Reverend Jesse Jackson gives a report regarding SCLC's Operation Breadbasket. Reverend Jackson states, "There are no riotous fires set aflame in this country that can be put out with water from a rubber hose; the flames must be extinguished by money from an economic hose."
The National Chairman of the Campus Americans for Democratic Action reminds Dr. King of an earlier letter in which Dr. King was invited to serve on the organization's advisory board. Braun also lists individuals who have agreed to serve on the board.
President Johnson's message to Congress explains strides the U.S. has made in the social, educational and economic conditions of minorities in America. It also discusses areas that need improvement such as infant mortality rates and poverty levels among non-whites. The President calls for legislation to prevent violence against those exercising their civil rights, to strengthen enforcement powers of the Equal Employment Opportunities Commission, to prevent discrimination on federal and state juries, and to guarantee fair housing.
Dr. King responds to a previous correspondence from Mr. Eugene Exman of Harper and Brothers Publishing. The content of the letter references Dr. King's discussion with Mr. Mel Arnold, regarding his sermons being transcribed into a manuscript. The sermons would eventually be compiled into what would be Dr. King's second book, "Strength to Love."
Dr. King express thanks for the Mt. Zion Congregational Church's contribution to the SCLC. Dr. King details and outlines how their financial assistance will further foster the improvement of the racial issues in the South. The SCLC would be "caught in a dungeon of despair" if they did not have any moral support from various individuals and organizations.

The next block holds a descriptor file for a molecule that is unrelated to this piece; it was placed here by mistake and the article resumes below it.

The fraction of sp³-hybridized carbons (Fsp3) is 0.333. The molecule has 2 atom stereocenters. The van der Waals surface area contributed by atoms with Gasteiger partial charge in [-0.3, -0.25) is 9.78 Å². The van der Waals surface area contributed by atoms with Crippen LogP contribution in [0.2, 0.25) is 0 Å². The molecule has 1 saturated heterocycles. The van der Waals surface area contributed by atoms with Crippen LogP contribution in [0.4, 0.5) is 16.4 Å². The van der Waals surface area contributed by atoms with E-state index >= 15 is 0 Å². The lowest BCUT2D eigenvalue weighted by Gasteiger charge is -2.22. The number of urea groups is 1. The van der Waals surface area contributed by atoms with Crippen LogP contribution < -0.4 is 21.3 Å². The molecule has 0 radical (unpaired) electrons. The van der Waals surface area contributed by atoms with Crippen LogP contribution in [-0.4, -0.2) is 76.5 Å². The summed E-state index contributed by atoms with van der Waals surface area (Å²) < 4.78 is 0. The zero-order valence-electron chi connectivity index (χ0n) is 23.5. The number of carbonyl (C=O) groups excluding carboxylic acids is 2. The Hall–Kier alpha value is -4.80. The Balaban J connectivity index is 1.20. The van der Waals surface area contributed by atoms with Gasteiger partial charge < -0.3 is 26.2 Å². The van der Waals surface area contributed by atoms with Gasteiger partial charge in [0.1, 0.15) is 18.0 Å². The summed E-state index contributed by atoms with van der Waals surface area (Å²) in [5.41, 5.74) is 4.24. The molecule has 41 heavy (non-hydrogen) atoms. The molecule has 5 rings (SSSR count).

James J. Storrow, Jr., Publisher of The Nation, invites Dr. King to advertise in its 100th anniversary edition. Storrow suggests that Dr. King could write an article on SCLC's achievements and services to the community within the advertisement.
In an address at the CME Church Conference, George B. Nesbitt analyzes the role of the church during the Civil Rights Movement. During slavery, the church was a place of refuge and hope, but now individuals are beginning to lose their faith in the church.
This program outlines a two-day Public Meeting sponsored by the SCLC at Metropolitan Baptist Church, where Dr. King was scheduled to deliver the key address.
Representative Fascell informs Dr. King that he will vote against the McCulloch Amendment to the Voting Rights Bill of 1965, but he will vote for the bill itself.